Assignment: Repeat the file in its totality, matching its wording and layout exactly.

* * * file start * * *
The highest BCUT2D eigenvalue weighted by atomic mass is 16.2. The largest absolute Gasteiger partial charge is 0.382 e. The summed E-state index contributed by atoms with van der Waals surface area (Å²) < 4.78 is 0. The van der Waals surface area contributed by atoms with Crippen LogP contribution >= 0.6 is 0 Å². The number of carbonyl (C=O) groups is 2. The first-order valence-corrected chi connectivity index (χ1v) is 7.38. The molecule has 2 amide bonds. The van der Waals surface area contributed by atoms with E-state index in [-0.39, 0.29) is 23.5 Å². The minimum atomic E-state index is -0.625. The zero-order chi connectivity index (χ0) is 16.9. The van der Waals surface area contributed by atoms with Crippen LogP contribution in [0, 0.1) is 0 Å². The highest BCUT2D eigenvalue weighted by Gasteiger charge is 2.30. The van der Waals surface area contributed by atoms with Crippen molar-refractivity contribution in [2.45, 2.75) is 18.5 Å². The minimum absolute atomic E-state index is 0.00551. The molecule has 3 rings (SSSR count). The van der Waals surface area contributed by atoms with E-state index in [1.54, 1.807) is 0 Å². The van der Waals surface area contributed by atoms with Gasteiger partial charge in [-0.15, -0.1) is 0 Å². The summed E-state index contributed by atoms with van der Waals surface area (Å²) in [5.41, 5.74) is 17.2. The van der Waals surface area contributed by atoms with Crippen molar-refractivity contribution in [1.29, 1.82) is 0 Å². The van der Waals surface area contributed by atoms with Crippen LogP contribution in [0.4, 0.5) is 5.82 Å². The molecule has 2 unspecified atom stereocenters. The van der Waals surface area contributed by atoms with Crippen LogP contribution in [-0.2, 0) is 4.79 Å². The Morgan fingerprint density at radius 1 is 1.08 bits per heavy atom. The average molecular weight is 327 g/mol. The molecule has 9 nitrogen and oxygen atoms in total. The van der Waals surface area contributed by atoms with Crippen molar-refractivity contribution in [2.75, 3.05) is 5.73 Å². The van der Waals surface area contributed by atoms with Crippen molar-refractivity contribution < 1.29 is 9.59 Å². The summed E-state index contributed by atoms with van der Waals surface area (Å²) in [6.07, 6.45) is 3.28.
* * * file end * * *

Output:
The highest BCUT2D eigenvalue weighted by atomic mass is 16.2. The largest absolute Gasteiger partial charge is 0.382 e. The summed E-state index contributed by atoms with van der Waals surface area (Å²) < 4.78 is 0. The van der Waals surface area contributed by atoms with Crippen LogP contribution >= 0.6 is 0 Å². The number of carbonyl (C=O) groups is 2. The first-order valence-corrected chi connectivity index (χ1v) is 7.38. The molecule has 2 amide bonds. The van der Waals surface area contributed by atoms with E-state index in [-0.39, 0.29) is 23.5 Å². The minimum atomic E-state index is -0.625. The zero-order chi connectivity index (χ0) is 16.9. The van der Waals surface area contributed by atoms with Crippen LogP contribution in [0, 0.1) is 0 Å². The highest BCUT2D eigenvalue weighted by Gasteiger charge is 2.30. The van der Waals surface area contributed by atoms with Crippen molar-refractivity contribution in [2.45, 2.75) is 18.5 Å². The minimum absolute atomic E-state index is 0.00551. The molecule has 3 rings (SSSR count). The van der Waals surface area contributed by atoms with E-state index in [1.54, 1.807) is 0 Å². The van der Waals surface area contributed by atoms with Gasteiger partial charge in [-0.15, -0.1) is 0 Å². The summed E-state index contributed by atoms with van der Waals surface area (Å²) in [5.41, 5.74) is 17.2. The van der Waals surface area contributed by atoms with Crippen molar-refractivity contribution in [1.29, 1.82) is 0 Å². The van der Waals surface area contributed by atoms with Crippen LogP contribution in [0.4, 0.5) is 5.82 Å². The molecule has 2 unspecified atom stereocenters. The van der Waals surface area contributed by atoms with Crippen LogP contribution in [-0.2, 0) is 4.79 Å². The Morgan fingerprint density at radius 1 is 1.08 bits per heavy atom. The average molecular weight is 327 g/mol. The molecule has 9 nitrogen and oxygen atoms in total. The van der Waals surface area contributed by atoms with Crippen molar-refractivity contribution in [2.75, 3.05) is 5.73 Å². The van der Waals surface area contributed by atoms with Crippen molar-refractivity contribution < 1.29 is 9.59 Å². The summed E-state index contributed by atoms with van der Waals surface area (Å²) in [6.07, 6.45) is 3.28.